Journal directory listing - Volume 47 Number 2 (2002/October) - Humanities & Social Sciences【47(2)】

The Environmental Imagination in Longfellow's The Song of Hiawatha
Author: Li-Ru Lu(Department of Foreign Languages and Literature,Huafan University)

Vol.&No.:Vol. 47, No.2
Date:October 2002


After the successful outcome of the American Revolution, many American writers in the 18th and 19th centuries attempted to pursue cultural, intellectual and literary independence. These writers employed a literary strategy of "possessing" the land in order to establish a distinct literary tradition, thereby fostering a national literature. But what exactly was this strategy? And precisely how did they construct an autochthonous and independent cultural identity? This paper focuses on a 19th century writer-Henry Wadsworth Long- fellow-examining how Longfellow in The Song of Hiawatha appropriated the American primeval environment and its primitive inhabitants, the Indians, in order to shape a distinct national character and establish an indigenous tradition. But in his construction of a national mythology, Longfellow defined the American "self" and its "other." This here I am attempting to show how Longfellow appropriated the wild American nature and ("wild") Indians for the purpose of constructing the American "national ego," and how he depicted the destruction of the wilderness and of the Indians in order to convey the message of American expansionism and imperialism. Thus I am inquiring into the inherent ambivalence, or indeed contradiction, in 19th-century American cultural nationalism.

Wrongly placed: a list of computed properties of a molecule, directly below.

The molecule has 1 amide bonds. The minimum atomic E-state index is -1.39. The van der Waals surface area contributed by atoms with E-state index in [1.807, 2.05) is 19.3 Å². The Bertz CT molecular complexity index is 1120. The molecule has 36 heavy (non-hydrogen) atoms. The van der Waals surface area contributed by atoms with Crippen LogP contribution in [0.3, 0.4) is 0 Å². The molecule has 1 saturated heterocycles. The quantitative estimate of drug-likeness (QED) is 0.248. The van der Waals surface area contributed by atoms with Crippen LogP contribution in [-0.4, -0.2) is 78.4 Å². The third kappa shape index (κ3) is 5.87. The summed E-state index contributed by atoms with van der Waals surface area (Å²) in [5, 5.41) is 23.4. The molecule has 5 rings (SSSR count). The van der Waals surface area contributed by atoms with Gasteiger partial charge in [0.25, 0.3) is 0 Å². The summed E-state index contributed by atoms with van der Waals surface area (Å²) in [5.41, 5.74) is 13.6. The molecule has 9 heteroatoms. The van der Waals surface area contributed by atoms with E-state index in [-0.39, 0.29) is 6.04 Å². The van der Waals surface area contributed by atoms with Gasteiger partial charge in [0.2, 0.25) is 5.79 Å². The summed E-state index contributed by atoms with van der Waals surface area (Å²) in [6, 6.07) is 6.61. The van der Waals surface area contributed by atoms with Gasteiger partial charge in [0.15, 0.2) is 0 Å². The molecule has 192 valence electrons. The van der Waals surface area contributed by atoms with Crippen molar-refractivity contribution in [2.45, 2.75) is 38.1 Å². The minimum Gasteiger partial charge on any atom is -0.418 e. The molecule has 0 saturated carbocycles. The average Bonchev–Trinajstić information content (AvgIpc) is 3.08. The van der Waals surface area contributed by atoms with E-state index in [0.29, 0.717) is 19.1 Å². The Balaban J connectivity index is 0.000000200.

Keywords:Henry Wadsworth Longfellow The Song of Hiawatha American cultural nationalism the American wilderness national identity

《Full Text》

APA FormatLu, L.-R. (2002). The Environmental Imagination in Longfellow's The Song of Hiawatha. Journal of National Taiwan Normal University: Humanities & Social Science, 47(2), 121-130. doi:10.6210/JNTNULL.2002.47(2).03